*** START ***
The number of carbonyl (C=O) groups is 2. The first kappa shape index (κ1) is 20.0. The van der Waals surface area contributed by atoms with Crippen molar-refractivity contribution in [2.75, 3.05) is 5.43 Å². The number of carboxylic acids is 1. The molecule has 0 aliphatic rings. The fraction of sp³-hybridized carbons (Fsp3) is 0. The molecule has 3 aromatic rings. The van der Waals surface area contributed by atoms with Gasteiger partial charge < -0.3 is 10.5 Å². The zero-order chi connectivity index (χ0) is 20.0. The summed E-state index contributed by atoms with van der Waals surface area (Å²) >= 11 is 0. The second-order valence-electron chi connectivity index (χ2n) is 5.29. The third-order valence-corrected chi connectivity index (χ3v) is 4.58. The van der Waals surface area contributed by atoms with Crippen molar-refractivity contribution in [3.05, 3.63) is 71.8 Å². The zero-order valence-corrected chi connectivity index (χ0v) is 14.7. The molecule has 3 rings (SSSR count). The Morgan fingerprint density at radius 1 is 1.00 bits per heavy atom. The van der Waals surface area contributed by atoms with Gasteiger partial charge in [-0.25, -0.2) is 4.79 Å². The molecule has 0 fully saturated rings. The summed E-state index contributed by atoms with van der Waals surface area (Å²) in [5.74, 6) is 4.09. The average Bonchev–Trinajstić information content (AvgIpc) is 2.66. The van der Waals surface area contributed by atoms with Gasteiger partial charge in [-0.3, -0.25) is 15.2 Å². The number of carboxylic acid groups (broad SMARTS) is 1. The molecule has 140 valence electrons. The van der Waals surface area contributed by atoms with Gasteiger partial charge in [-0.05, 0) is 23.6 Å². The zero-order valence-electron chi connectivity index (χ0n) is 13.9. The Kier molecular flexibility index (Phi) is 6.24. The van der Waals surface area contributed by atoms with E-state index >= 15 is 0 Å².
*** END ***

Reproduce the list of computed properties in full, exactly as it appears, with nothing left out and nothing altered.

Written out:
The number of carbonyl (C=O) groups is 2. The first kappa shape index (κ1) is 20.0. The van der Waals surface area contributed by atoms with Crippen molar-refractivity contribution in [2.75, 3.05) is 5.43 Å². The number of carboxylic acids is 1. The molecule has 0 aliphatic rings. The fraction of sp³-hybridized carbons (Fsp3) is 0. The molecule has 3 aromatic rings. The van der Waals surface area contributed by atoms with Gasteiger partial charge < -0.3 is 10.5 Å². The zero-order chi connectivity index (χ0) is 20.0. The summed E-state index contributed by atoms with van der Waals surface area (Å²) >= 11 is 0. The second-order valence-electron chi connectivity index (χ2n) is 5.29. The third-order valence-corrected chi connectivity index (χ3v) is 4.58. The van der Waals surface area contributed by atoms with Crippen molar-refractivity contribution in [3.05, 3.63) is 71.8 Å². The zero-order valence-corrected chi connectivity index (χ0v) is 14.7. The molecule has 3 rings (SSSR count). The Morgan fingerprint density at radius 1 is 1.00 bits per heavy atom. The van der Waals surface area contributed by atoms with Gasteiger partial charge in [-0.25, -0.2) is 4.79 Å². The molecule has 0 fully saturated rings. The summed E-state index contributed by atoms with van der Waals surface area (Å²) in [5.74, 6) is 4.09. The average Bonchev–Trinajstić information content (AvgIpc) is 2.66. The van der Waals surface area contributed by atoms with Gasteiger partial charge in [-0.3, -0.25) is 15.2 Å². The number of carboxylic acid groups (broad SMARTS) is 1. The molecule has 140 valence electrons. The van der Waals surface area contributed by atoms with Gasteiger partial charge in [-0.05, 0) is 23.6 Å². The zero-order valence-electron chi connectivity index (χ0n) is 13.9. The Kier molecular flexibility index (Phi) is 6.24. The van der Waals surface area contributed by atoms with E-state index >= 15 is 0 Å².